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flourless-peanut-butter chocolate-chunk-cookies-recipeI’ve always liked the flavor of peanut butter cookies, but was turned off by the dryness and gritty texture that comes from using flour. This recipe is great because it uses organic peanut butter as binder rather than flour. While you’re making them, the dough might seem a little different than what you’re used to. It’ll be more wet seem to fall apart a little bit. Don’t worry. Once they’re baked, everything falls into place and you’ll really appreciate the flavor and consistency organic peanut butter gives these cookies.

Yield: 24 cookies

1 cup organic unsalted peanut butter
¾ cup granulated cane sugar
1 large egg, slightly beaten
½ teaspoon baking soda
¼ teaspoon kosher salt
¾ cup dark chocolate, roughly chopped
½ cup roasted unsalted peanuts,chopped
Fine grain fleur de sel to finish cookies

1. Preheat the oven to 350ºF. Line the bottoms of two 12-by-18-inch sheet pans with parchment paper.

2. In a large bowl, stir the peanut butter, sugar, egg, baking soda and kosher salt until combined. Stir in the chocolate and peanuts.

3. Using a small, greased ice cream scoop, measure out the dough in teaspoon sized balls. Place the dough on the prepared pans, spacing them 2 inches apart.

4. Bake on the middle shelves of the oven, rotating the pans 180 degrees halfway through the baking time, until lightly golden and spread to a puffy mound, about 12 to 14 minutes. Sprinkle lightly with fleur de sel. Let cool completely on the pans on wire racks. Store in an airtight container at room temperature for up to week.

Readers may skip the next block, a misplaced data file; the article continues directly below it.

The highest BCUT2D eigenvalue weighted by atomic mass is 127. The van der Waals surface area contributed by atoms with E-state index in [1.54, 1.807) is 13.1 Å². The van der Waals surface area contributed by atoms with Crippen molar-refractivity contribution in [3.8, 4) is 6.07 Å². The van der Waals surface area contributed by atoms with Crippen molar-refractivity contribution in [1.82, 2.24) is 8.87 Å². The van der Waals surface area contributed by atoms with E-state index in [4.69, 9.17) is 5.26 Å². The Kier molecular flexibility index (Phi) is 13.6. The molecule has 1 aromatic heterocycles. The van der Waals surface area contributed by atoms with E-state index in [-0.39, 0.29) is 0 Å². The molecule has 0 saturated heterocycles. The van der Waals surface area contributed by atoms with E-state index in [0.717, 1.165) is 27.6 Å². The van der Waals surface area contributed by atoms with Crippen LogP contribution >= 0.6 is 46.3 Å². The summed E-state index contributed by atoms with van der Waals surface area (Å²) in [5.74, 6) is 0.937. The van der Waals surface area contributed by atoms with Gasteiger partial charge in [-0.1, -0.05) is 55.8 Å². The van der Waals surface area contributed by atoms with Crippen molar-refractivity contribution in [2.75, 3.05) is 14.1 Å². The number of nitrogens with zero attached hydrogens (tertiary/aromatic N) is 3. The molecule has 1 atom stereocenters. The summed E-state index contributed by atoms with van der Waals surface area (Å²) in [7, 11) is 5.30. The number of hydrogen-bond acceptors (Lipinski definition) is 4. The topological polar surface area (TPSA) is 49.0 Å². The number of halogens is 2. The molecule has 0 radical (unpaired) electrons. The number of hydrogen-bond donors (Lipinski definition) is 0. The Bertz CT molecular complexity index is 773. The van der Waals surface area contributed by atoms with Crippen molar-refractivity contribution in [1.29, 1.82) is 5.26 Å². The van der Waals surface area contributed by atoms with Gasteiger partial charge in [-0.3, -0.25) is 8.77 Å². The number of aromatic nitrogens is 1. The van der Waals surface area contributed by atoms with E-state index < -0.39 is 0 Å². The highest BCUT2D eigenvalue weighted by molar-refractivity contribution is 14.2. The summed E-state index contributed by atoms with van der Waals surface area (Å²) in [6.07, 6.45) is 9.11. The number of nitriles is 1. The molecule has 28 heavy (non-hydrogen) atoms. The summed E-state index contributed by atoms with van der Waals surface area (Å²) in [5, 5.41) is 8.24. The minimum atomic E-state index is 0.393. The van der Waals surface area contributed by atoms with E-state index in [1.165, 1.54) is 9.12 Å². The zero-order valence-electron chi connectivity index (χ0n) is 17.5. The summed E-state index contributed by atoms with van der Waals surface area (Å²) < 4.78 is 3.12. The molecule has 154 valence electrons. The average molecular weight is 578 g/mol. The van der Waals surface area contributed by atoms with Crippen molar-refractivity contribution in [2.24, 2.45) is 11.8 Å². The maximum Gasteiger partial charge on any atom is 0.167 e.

Excerpt from Chocolate Obsession: Confections and Treats to Create and Savor by Michael Recchiuti (Author), Fran Gage (Author), Maren Caruso (Photographer), Stewart, Tabori and Chang (September 1, 2005)

Chocolate Obsession Confections and Treats to Create and SavorChocolate Obsession by Michael Recchiuti
Hardcover: 200 pages
Publisher: Stewart, Tabori and Chang
Language: English
ISBN-10: 1584794577

>>>>>>>>  I WANT THIS!  <<<<<<<<

Posted on May 20, 2008


We featured Gateau au Yaourt or Yogurt Cake recipe in the second issue of Desserts Magazine by Paola Westbeek, of In my Life. The Gateau au Yaourt, is a traditional French cake made of yogurt, it is an easy, quick and simple cake to make. The cake is moist, not too sweet and a perfect pairing with your favorite tea or coffee, especially when served warm. Gateau au Yaourt is great any time of the day and occasion.

Makes about 8 servings

250 g all- purpose flour
2 teaspoons baking powder
Fat pinch fleur de sel
225 ml vanilla yogurt
3 large eggs
2 Tablespoons creme de cassis